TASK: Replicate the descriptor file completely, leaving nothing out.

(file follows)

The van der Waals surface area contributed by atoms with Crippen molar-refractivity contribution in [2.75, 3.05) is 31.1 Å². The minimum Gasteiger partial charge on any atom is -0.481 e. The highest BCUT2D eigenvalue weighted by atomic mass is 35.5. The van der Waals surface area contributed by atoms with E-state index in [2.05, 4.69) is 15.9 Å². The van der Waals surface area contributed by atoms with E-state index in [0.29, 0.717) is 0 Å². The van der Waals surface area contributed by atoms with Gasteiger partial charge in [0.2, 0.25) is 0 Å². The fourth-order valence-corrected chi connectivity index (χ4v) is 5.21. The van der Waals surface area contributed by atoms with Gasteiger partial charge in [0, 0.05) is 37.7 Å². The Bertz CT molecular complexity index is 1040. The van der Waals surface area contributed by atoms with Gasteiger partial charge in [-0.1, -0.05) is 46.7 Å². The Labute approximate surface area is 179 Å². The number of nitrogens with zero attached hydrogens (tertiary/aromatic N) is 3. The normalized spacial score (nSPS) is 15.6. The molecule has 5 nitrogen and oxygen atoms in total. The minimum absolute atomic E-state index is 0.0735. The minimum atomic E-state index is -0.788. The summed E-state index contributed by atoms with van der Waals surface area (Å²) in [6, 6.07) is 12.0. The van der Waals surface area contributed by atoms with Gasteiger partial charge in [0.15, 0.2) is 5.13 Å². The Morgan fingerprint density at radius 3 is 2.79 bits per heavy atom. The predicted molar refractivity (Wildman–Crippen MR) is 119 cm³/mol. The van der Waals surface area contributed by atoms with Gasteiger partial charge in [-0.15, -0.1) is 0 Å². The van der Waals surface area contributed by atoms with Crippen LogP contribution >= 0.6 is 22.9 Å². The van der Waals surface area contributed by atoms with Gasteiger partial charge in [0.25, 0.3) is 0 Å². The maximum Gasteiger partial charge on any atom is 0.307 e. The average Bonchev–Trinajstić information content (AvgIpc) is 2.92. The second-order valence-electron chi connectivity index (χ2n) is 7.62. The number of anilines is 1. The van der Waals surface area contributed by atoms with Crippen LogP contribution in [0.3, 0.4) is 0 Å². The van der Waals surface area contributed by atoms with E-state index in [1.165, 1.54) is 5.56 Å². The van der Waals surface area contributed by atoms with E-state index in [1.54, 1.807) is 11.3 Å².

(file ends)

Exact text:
The van der Waals surface area contributed by atoms with Crippen molar-refractivity contribution in [2.75, 3.05) is 31.1 Å². The minimum Gasteiger partial charge on any atom is -0.481 e. The highest BCUT2D eigenvalue weighted by atomic mass is 35.5. The van der Waals surface area contributed by atoms with E-state index in [2.05, 4.69) is 15.9 Å². The van der Waals surface area contributed by atoms with E-state index in [0.29, 0.717) is 0 Å². The van der Waals surface area contributed by atoms with Gasteiger partial charge in [0.2, 0.25) is 0 Å². The fourth-order valence-corrected chi connectivity index (χ4v) is 5.21. The van der Waals surface area contributed by atoms with Gasteiger partial charge in [0, 0.05) is 37.7 Å². The Bertz CT molecular complexity index is 1040. The van der Waals surface area contributed by atoms with Gasteiger partial charge in [-0.1, -0.05) is 46.7 Å². The Labute approximate surface area is 179 Å². The number of nitrogens with zero attached hydrogens (tertiary/aromatic N) is 3. The normalized spacial score (nSPS) is 15.6. The molecule has 5 nitrogen and oxygen atoms in total. The minimum absolute atomic E-state index is 0.0735. The minimum atomic E-state index is -0.788. The summed E-state index contributed by atoms with van der Waals surface area (Å²) in [6, 6.07) is 12.0. The van der Waals surface area contributed by atoms with Gasteiger partial charge in [0.15, 0.2) is 5.13 Å². The Morgan fingerprint density at radius 3 is 2.79 bits per heavy atom. The predicted molar refractivity (Wildman–Crippen MR) is 119 cm³/mol. The van der Waals surface area contributed by atoms with Gasteiger partial charge in [-0.15, -0.1) is 0 Å². The van der Waals surface area contributed by atoms with Crippen LogP contribution >= 0.6 is 22.9 Å². The van der Waals surface area contributed by atoms with Gasteiger partial charge in [0.25, 0.3) is 0 Å². The maximum Gasteiger partial charge on any atom is 0.307 e. The average Bonchev–Trinajstić information content (AvgIpc) is 2.92. The second-order valence-electron chi connectivity index (χ2n) is 7.62. The number of anilines is 1. The van der Waals surface area contributed by atoms with Crippen LogP contribution in [0.3, 0.4) is 0 Å². The van der Waals surface area contributed by atoms with E-state index in [1.165, 1.54) is 5.56 Å². The van der Waals surface area contributed by atoms with E-state index in [1.54, 1.807) is 11.3 Å².